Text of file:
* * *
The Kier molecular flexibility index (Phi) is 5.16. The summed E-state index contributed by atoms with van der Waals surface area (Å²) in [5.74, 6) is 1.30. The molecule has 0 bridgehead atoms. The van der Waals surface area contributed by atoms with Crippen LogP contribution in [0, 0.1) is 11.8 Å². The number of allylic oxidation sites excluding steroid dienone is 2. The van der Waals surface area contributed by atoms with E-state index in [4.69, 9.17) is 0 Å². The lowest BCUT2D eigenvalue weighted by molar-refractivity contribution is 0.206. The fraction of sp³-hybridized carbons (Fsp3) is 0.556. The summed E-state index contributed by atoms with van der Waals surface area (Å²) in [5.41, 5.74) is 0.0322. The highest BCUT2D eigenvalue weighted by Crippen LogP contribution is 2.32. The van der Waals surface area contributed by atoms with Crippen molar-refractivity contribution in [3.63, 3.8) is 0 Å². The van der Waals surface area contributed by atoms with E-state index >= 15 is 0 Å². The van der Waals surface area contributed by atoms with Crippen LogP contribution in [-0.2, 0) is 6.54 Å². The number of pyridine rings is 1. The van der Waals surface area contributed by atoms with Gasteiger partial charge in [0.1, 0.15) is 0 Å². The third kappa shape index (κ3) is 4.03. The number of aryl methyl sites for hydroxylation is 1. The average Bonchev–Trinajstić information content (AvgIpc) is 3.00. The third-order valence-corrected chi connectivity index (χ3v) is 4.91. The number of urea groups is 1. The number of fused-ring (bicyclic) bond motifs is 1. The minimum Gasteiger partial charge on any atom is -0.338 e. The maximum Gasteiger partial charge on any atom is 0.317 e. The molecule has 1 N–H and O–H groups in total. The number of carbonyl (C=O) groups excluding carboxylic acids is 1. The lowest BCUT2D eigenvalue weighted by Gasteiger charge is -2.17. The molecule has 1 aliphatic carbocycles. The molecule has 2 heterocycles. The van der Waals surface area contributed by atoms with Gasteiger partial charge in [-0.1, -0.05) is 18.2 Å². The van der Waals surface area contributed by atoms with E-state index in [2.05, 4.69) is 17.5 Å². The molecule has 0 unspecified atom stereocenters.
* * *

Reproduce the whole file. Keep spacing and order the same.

The Kier molecular flexibility index (Phi) is 5.16. The summed E-state index contributed by atoms with van der Waals surface area (Å²) in [5.74, 6) is 1.30. The molecule has 0 bridgehead atoms. The van der Waals surface area contributed by atoms with Crippen LogP contribution in [0, 0.1) is 11.8 Å². The number of allylic oxidation sites excluding steroid dienone is 2. The van der Waals surface area contributed by atoms with E-state index in [4.69, 9.17) is 0 Å². The lowest BCUT2D eigenvalue weighted by molar-refractivity contribution is 0.206. The fraction of sp³-hybridized carbons (Fsp3) is 0.556. The summed E-state index contributed by atoms with van der Waals surface area (Å²) in [5.41, 5.74) is 0.0322. The highest BCUT2D eigenvalue weighted by Crippen LogP contribution is 2.32. The van der Waals surface area contributed by atoms with Crippen molar-refractivity contribution in [3.63, 3.8) is 0 Å². The van der Waals surface area contributed by atoms with E-state index >= 15 is 0 Å². The van der Waals surface area contributed by atoms with Crippen LogP contribution in [-0.2, 0) is 6.54 Å². The number of pyridine rings is 1. The van der Waals surface area contributed by atoms with Gasteiger partial charge in [0.1, 0.15) is 0 Å². The third kappa shape index (κ3) is 4.03. The number of aryl methyl sites for hydroxylation is 1. The average Bonchev–Trinajstić information content (AvgIpc) is 3.00. The third-order valence-corrected chi connectivity index (χ3v) is 4.91. The number of urea groups is 1. The number of fused-ring (bicyclic) bond motifs is 1. The minimum Gasteiger partial charge on any atom is -0.338 e. The maximum Gasteiger partial charge on any atom is 0.317 e. The molecule has 1 N–H and O–H groups in total. The number of carbonyl (C=O) groups excluding carboxylic acids is 1. The lowest BCUT2D eigenvalue weighted by Gasteiger charge is -2.17. The molecule has 1 aliphatic carbocycles. The molecule has 2 heterocycles. The van der Waals surface area contributed by atoms with Gasteiger partial charge in [-0.1, -0.05) is 18.2 Å². The van der Waals surface area contributed by atoms with E-state index in [2.05, 4.69) is 17.5 Å². The molecule has 0 unspecified atom stereocenters.